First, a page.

I had heard about the Therapeutic Listening program at a conference on Sensory Integration and at a local seminar. As I listened to the presenter, it seemed as though she was describing my son as if she knew him. I knew that Therapeutic Listening was worth exploring. Nancy then attended special training to integrate Therapeutic Listening with Tony’s OT program. At the time we started with the headphones, Tony was having a lot of trouble, tantrums lasting for an hour to an hour and a half in the mornings about getting dressed before school. We were down to two pairs of shorts, a pair of sweat pants, and one and a half pairs of socks that he would wear, and he absolutely could not tolerate having his shoes tied. The impact of Tony’s first listening session was immediate and dramatic. Following that first session, Tony had his second soccer game. As he had flatly refused to attend the first game, our highest expectations were that he would watch from the sidelines without fussing too much. Instead, he suited up in a brand new soccer uniform complete with knee high socks, shin guards, and new cleats that he even allowed us to tie. He played the entire game. And best of all, he enjoyed it. We were amazed! The extreme tantrums quickly dissipated over the following week. I also noticed improved social interaction and play with peers.
It has been four months since we started Therapeutic Listening®. When it was time to try weaning from the music, I was reluctant because things were going so well. Tony did regress, indicating that he had not had enough yet. A more intensive program followed with successful weaning. We are approaching the second level of treatment.Tony’s motor skills have improved, and we are trying a period of decreased OT in the clinic, while continuing with the Therapeutic Listening® at home and physical therapy to focus on his balance and gross motor needs. There are times that I need to consult with Nancy, his OT, by phone to adjust his program. As a therapist, I am still in the process of understanding how this treatment works. On the other hand, as a parent, I do not worry about how it works and just celebrate that it does for Tony! Tony is in first grade this year, and every day as I see him off to the school bus, I remember where we were and appreciate where we are now and the far-reaching impact that his therapies have had not only on his life, but also on that of our entire family. And now we are able to do so much more that just manage.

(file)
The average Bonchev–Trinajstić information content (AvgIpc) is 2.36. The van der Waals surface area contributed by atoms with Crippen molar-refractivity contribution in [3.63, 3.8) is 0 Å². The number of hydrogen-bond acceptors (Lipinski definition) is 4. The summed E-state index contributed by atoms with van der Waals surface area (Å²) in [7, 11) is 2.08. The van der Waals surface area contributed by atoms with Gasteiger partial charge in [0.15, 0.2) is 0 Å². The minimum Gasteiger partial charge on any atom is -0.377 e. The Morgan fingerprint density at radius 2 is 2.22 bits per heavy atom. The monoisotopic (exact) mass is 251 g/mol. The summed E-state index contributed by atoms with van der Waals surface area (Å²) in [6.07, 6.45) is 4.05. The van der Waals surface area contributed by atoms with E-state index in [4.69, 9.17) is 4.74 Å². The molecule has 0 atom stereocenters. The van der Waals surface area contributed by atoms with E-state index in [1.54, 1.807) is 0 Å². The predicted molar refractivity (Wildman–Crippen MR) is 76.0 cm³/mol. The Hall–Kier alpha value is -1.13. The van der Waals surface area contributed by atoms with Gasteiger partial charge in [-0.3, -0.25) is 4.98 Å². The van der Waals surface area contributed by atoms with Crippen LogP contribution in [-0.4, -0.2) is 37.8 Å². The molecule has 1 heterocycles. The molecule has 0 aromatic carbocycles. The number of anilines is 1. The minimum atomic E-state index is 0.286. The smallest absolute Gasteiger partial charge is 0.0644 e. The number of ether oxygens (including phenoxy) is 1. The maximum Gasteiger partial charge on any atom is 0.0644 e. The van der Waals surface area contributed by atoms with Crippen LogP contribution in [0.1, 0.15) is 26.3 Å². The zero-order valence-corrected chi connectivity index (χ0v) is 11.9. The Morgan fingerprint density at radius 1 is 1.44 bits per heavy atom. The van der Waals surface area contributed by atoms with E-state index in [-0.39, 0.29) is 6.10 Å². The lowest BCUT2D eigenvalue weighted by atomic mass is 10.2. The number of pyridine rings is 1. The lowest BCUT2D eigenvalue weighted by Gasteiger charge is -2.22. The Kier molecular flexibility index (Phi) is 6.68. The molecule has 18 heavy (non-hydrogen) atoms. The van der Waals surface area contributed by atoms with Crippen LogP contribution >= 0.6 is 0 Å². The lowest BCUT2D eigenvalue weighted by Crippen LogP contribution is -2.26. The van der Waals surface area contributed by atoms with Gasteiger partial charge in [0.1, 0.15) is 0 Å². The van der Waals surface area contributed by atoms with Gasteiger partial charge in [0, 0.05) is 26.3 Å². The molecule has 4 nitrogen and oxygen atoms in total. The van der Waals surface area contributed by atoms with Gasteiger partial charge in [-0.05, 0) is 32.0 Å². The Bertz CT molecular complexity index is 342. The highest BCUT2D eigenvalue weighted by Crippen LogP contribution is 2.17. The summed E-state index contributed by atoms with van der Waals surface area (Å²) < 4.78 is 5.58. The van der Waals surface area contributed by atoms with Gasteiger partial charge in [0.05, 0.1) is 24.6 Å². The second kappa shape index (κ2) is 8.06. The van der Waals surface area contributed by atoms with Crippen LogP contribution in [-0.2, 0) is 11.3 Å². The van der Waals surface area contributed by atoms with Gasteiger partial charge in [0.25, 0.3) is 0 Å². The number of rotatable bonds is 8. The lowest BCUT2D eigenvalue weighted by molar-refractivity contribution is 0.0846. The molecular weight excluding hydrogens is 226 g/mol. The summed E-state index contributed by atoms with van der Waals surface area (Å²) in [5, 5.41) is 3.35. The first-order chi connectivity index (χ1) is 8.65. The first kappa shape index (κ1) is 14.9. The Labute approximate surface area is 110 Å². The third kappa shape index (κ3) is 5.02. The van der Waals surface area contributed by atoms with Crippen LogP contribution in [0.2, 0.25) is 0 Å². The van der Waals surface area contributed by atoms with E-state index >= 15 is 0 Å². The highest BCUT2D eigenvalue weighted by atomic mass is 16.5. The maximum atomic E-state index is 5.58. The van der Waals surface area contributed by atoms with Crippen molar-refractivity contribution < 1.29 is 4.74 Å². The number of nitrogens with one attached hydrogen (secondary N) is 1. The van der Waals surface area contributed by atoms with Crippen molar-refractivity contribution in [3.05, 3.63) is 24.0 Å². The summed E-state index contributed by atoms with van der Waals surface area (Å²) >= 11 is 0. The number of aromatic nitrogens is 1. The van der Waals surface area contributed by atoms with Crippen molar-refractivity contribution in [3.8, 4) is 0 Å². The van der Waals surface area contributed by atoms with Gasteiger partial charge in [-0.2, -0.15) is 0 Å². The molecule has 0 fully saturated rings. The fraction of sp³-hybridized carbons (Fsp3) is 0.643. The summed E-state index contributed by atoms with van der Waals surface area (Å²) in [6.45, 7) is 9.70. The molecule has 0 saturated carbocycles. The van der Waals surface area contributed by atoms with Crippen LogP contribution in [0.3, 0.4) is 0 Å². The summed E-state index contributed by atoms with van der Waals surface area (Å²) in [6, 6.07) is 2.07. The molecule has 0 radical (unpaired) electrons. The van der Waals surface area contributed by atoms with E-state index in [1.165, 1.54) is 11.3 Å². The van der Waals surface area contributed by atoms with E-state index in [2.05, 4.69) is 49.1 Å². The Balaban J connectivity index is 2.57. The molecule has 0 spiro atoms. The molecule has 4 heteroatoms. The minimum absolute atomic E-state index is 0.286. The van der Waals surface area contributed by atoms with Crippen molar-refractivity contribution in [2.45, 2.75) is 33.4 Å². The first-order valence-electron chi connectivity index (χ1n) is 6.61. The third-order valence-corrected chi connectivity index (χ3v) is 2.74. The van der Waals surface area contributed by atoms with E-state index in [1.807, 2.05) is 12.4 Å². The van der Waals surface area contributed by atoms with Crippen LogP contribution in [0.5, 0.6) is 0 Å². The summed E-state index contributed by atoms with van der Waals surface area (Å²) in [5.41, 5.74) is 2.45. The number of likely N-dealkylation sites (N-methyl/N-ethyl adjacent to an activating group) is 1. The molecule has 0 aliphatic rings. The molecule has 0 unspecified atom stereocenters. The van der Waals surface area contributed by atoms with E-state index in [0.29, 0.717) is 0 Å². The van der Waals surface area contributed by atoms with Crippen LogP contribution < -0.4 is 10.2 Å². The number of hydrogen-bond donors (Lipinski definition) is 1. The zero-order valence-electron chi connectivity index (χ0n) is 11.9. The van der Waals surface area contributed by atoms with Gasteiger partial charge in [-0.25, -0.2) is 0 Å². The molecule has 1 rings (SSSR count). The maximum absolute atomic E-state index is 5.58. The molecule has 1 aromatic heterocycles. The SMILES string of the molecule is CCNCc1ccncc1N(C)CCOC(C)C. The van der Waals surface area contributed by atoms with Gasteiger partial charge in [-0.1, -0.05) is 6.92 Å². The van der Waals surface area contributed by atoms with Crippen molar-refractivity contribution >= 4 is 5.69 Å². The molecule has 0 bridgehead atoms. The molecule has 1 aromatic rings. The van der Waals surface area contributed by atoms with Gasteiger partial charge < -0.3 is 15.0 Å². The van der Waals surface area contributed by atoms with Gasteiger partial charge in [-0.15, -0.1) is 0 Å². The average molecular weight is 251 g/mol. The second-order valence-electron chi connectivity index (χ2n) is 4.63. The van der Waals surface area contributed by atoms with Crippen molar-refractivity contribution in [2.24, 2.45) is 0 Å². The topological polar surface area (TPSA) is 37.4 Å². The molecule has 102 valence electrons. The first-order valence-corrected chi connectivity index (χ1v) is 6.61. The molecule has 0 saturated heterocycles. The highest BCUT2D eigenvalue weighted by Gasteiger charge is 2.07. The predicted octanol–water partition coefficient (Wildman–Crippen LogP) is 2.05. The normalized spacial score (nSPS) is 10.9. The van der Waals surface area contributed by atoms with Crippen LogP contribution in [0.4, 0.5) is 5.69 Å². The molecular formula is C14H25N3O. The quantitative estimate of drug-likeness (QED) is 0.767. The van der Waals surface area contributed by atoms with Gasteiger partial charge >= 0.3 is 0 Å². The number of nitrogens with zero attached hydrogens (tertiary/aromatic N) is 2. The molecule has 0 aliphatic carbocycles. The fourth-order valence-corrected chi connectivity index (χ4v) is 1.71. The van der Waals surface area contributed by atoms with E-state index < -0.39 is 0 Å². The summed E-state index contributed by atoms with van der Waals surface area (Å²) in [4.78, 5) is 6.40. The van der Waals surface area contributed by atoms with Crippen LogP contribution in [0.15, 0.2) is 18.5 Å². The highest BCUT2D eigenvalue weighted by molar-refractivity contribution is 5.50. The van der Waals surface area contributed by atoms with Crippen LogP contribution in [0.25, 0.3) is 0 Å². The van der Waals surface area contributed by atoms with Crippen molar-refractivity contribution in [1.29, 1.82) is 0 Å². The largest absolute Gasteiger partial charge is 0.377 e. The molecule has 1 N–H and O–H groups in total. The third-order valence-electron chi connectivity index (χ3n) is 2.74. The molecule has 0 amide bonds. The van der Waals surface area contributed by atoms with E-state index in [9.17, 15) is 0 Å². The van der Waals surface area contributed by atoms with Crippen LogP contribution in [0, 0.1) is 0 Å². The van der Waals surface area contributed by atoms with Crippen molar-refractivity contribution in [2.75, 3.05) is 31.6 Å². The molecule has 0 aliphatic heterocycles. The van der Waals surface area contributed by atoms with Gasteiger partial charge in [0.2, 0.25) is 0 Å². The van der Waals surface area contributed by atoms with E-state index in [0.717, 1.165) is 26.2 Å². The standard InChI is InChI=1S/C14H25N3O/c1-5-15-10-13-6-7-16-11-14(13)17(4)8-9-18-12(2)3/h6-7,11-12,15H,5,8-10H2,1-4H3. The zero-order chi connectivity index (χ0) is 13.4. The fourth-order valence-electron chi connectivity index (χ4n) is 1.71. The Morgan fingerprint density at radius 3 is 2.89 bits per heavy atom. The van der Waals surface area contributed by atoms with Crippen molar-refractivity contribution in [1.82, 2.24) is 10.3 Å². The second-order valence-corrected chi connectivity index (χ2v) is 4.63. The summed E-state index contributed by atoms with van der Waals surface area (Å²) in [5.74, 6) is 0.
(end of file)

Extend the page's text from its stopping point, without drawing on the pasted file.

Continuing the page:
Note: This is part of an article on Therapeutic Listening by Nancy Jackley, OTR, that was published in the Capernaum Pediatric Therapy, Inc. parent newsletter in the Fall, 2000. Capernaum Place is a pediatric outpatient clinic in Crystal, MN that uses Therapeutic Listening as an integral part of its practice. For more information, contact Nancy Jackley at (763) 533-0363.
Therapeutic Listening: Autism Therapy
Autism Therapy with Therapeutic Listening
Charles was a 14-year-old eighth grader who exhibited symptoms of autism. Charles’ mother was concerned about his poor social and motor skills. He also struggled with listening in noisy environments, which made listening to his teachers difficult and necessitated closed-captioning when watching television. His language was often hurried and mumbled, which made making friends difficult and created frustration for Charles.
After three months of Therapeutic Listening as therapy for these autism symptoms, Charles made significant improvements in auditory processing, which is seen in his scores of the SCAN-A. Charles’ perception of sound, particularly in complex auditory backgrounds, had improved dramatically. This in turn, was reflected in his ability to articulate his own speech more clearly. One weekend at the museum, Charles’ mother could clearly understand everything he said as he read the excerpts outside each exhibit. Since he was now able to discriminate spoken words efficiently and effectively, he no longer needed to use the closed-captioning during television shows. Furthermore, Charles was now more confident in his ability to communicate with his peers and was able to make new connections.
Charles’ improvements as a result of using Therapeutic Listening for his autism therapy can be seen in his scores on the Beery VMI. On the Motor Coordination subtest, Charles made a gain of one year and one month in three months’ time. His improvement in motor skills was reflected in his desire to participate in more athletic activities, whereas previously he was only interested in stationary activities such as drawing and watching television.
|Charles’ Motor Coordination (Beery VMI)|
|June 2006||August 2006|
|Age Equivalent||6 years, 11 mos.||8 years|
Autism Therapy using Therapeutic Listening
Ned was a non-verbal 25-year-old man with Autism and Pervasive Developmental Disorder (PDD) in addition to several other diagnoses including blindness and WAGR syndrome, which required a kidney transplant. He was referred to occupational therapy for self-injurious behavior and to increase his acceptance of tooth brushing. Ned had a gum overgrowth from the immunosuppressant drugs he began taking after the transplant and sensory defensiveness around his face. His mother also hoped the therapy would help Ned with some basic communication. If he could learn to answer yes/no questions, at least they could know if he was in pain or if he needed something.